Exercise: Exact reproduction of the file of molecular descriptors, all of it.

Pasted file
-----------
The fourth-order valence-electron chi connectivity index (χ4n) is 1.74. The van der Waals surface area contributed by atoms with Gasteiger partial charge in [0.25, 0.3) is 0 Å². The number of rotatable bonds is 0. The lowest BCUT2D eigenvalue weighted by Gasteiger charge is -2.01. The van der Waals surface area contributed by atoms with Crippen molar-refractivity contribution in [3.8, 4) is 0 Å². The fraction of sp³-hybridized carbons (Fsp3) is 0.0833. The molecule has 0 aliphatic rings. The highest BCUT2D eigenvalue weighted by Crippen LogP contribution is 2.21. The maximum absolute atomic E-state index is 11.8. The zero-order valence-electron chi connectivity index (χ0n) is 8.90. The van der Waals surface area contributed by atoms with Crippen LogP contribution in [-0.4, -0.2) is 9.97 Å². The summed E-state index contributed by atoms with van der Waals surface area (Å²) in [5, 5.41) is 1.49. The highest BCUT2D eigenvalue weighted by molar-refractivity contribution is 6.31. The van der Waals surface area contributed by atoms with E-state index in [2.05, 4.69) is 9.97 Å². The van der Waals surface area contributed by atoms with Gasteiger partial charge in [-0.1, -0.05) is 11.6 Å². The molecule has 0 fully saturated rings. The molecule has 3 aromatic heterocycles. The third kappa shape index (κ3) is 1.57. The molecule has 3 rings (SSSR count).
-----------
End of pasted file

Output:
The fourth-order valence-electron chi connectivity index (χ4n) is 1.74. The van der Waals surface area contributed by atoms with Gasteiger partial charge in [0.25, 0.3) is 0 Å². The number of rotatable bonds is 0. The lowest BCUT2D eigenvalue weighted by Gasteiger charge is -2.01. The van der Waals surface area contributed by atoms with Crippen molar-refractivity contribution in [3.8, 4) is 0 Å². The fraction of sp³-hybridized carbons (Fsp3) is 0.0833. The molecule has 0 aliphatic rings. The highest BCUT2D eigenvalue weighted by Crippen LogP contribution is 2.21. The maximum absolute atomic E-state index is 11.8. The zero-order valence-electron chi connectivity index (χ0n) is 8.90. The van der Waals surface area contributed by atoms with Crippen LogP contribution in [-0.4, -0.2) is 9.97 Å². The summed E-state index contributed by atoms with van der Waals surface area (Å²) in [5, 5.41) is 1.49. The highest BCUT2D eigenvalue weighted by molar-refractivity contribution is 6.31. The van der Waals surface area contributed by atoms with E-state index in [2.05, 4.69) is 9.97 Å². The van der Waals surface area contributed by atoms with Gasteiger partial charge in [-0.1, -0.05) is 11.6 Å². The molecule has 0 fully saturated rings. The molecule has 3 aromatic heterocycles. The third kappa shape index (κ3) is 1.57. The molecule has 3 rings (SSSR count).